Parallel with the prohibitions on Yiddish culture are the restrictions on Judaism as a religion. Local Jewish religious communities have not been allowed to set up a nationwide organization. There are not enough synagogues, not enough prayer books, and not enough rabbis. In an English-language broadcast last October 18, Moscow Radio claimed that 4,000 Hebrew prayer books had been printed in time for the High Holidays, and that a further printing was “in hand.” It also claimed that there were a hundred Jewish houses of prayer in Moscow, but this is flatly denied by all recent visitors to the USSR. Conceivably, the broadcast was referring to temporary accommodations arranged for the holiday period. In any case, in Tashkent in Central Asia, one small synagogue serves more than 50,000 Jews, and in the autumn of 1958 services there were conducted by a lay preacher. The Moscow rabbinical school is small and cannot cope with the demand for trained rabbis.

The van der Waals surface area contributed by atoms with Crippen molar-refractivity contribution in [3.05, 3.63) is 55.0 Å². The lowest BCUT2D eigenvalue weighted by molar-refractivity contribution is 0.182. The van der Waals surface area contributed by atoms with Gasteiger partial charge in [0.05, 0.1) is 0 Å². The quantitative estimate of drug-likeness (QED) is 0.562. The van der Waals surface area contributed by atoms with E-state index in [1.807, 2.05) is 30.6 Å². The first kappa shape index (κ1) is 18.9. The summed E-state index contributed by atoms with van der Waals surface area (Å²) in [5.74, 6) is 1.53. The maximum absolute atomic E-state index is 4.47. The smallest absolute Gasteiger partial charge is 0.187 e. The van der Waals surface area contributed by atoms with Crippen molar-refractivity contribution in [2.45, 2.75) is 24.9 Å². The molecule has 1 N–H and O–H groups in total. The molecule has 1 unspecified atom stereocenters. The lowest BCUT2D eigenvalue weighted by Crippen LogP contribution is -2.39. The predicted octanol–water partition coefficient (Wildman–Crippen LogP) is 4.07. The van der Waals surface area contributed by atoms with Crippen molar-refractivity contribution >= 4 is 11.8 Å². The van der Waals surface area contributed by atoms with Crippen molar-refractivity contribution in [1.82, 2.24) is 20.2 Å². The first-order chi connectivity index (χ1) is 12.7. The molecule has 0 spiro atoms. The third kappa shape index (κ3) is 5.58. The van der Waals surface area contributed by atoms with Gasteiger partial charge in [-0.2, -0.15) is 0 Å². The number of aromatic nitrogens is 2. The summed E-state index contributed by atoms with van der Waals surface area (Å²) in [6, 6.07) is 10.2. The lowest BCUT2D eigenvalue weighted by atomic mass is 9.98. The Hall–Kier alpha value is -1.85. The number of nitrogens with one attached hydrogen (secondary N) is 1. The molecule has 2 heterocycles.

Despite the difficulties which Jewish religious observance encounters, synagogues throughout the Soviet Union overflowed with worshippers of all ages on Rosh Hashanah and Yom Kippur in 1958. Last Rosh Hashanah too, the Chief Rabbi of Moscow exchanged messages with Israeli, British, and other rabbis. This may be a sign that the Soviet authorities are ready to permit a few breaches in the isolation of Soviet Jewry. More likely, however, it is another propaganda attempt to offset the worldwide censure of the Soviet treatment of Russian Jews.